Discussion: Concussion in the Medical Community and Society

This is a topic I have been wanting to write about since I suffered from a mild concussion in June of this year. I believe that medical and societal views towards concussion need to change in order for patients to receive higher quality medical treatment from GPs and nurses.

In popular culture, when a cartoon character falls or bumps his head, he may see some stars for a few seconds but then quietly and astutely he snaps out of it and returns to normal. This largely demonstrates societies attitudes towards concussions; that they are minor injuries that do not cause much harm to the person afflicted; that such injuries are quick to resolve and heal. For some lucky people with head injuries, symptoms do not last long and there is a return to pre-injury status within about a week or two. For some, the injuries do not clear so quickly and some long term cognitive effects still persist months or even years later.

I would even argue that the term "concussion" actually takes most of the seriousness away from the injury; if "mild traumatic brain injury" was used instead, both society and the medical community would take such injuries more seriously.

There is too much vagueness with regards to a patient's prognosis after a head injury. People sent to hospital with suspected concussion should not be discharged until after a time period of 24 hours, because many symptoms of concussions or more serious brain injuries can take several hours to become evident. Sending a patient home five hours after injury and telling them to "come back if they do not improve" is in itself a flawed approach to treatment because a concussed person may not have the ability to judge exactly how they are feeling. Another reason why it is flawed is because most people do not go back to hospital after being discharged; they wrongly believe they would be wasting the doctor/nurse's time by going back with worsening symptoms.

Most medical websites will tell you that a "full recovery" is possible, and that there is a "return to pre-injury status," after 3 months or so. The problem there is that it creates a misleading expectation for recovery; if your emotional and cognitive symptoms are not improving as quickly as to be completely resolved within 3 months, you start to feel as though there is something wrong and that you won't ever get better. This in turn leads to depression and a worsening of symptoms, which can hamper recovery.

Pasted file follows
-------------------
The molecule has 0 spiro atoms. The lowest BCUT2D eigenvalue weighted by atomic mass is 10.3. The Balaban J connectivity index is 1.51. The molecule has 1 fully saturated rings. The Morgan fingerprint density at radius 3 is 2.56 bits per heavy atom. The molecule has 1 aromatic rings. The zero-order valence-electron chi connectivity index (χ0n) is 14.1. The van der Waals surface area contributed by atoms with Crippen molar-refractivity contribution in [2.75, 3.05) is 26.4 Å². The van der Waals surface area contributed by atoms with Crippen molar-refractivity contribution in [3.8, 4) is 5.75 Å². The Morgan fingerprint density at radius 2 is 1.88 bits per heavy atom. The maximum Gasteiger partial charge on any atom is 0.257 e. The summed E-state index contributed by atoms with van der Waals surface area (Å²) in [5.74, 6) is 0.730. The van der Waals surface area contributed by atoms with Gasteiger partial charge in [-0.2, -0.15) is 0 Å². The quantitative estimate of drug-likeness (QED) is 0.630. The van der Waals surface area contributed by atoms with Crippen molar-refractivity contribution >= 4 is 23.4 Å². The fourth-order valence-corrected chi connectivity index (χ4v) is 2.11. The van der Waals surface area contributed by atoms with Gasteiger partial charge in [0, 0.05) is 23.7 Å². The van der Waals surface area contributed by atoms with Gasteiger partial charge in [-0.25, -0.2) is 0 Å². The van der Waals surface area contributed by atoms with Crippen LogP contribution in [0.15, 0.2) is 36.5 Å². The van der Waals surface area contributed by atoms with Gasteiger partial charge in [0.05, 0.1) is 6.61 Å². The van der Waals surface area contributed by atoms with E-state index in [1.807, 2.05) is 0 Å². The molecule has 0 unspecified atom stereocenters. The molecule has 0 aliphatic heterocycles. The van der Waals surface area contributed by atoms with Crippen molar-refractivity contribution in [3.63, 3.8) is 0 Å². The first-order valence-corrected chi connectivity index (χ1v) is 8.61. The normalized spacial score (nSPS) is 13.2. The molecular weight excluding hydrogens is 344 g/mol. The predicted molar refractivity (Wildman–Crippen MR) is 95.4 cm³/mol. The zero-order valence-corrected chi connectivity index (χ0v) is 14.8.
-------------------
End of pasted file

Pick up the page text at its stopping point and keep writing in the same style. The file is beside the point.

Another thing is that having a concussion distorts your perception of perception itself, which is a very traumatic and terrifying experience. There needs to be more done to help people deal with the temporary/ long term consequences of concussions, by letting them know about the expectations of recovery early on in the recovery process.

I wasn't allowed time off college despite being concussed, and this lead to a worsening of my symptoms and a delayed recovery. If my lecturers had understood the seriousness of my injury and allowed me time off to test, I would have improved more significantly in both the short term and in the long term. More needs to be done to educate the public about how serious concussions/ head injuries can be, and how to treat them.

Thoughts?

3 Replies

oldestnewest
  • Silmilarly for Brain injury as it is equally misunderstood and the follow up care and support a post code lottery and often non existent!!

  • I absolutely agree, and I believe "brain injury" should be the standard term. I'm sceptical of MTBI. "Mild" is classified by blunt-instrument tests that don't find all the symptoms, so your injury can be officially "mild" and still debilitating. The "traumatic" part is tricky because people tend to associate that with psychological stuff. We're already overdiagnosed with psych problems, so that's not a helpful association.

    Losing "traumatic" is also good for people who injured their brains through infection, vaccination and suchlike rather than accidents. We're an ignored minority within an already-sidelined population.

    I am seriously considering getting an advocacy project together. But I need to be recovered - or almost so - if I am to handle it.

    Lia

  • Absolutely. What I found interesting was doctors and OTs were all telling me that they could not predict what happened after a head injury yet they were telling me I should be fine after 6 months and that beyond that it was all in my head. Meaning I was either imagining it or causing it because I was anxious about it. That, in my state of concussion made no sense to me. What I think is that GPs who have a special interest in head injuries should be out there so that people can go to them. Sometimes it takes up to 3 years for the body to bounce back - in that time it feels like you are just struggling. I do think that forcing your brain to start working on cognitive stuff before it has healed enough is detrimental and takes more time to recover. You should have been allowed to stay away from studies and recover and systems (Health/work/insurance/education) need to know this

You may also like...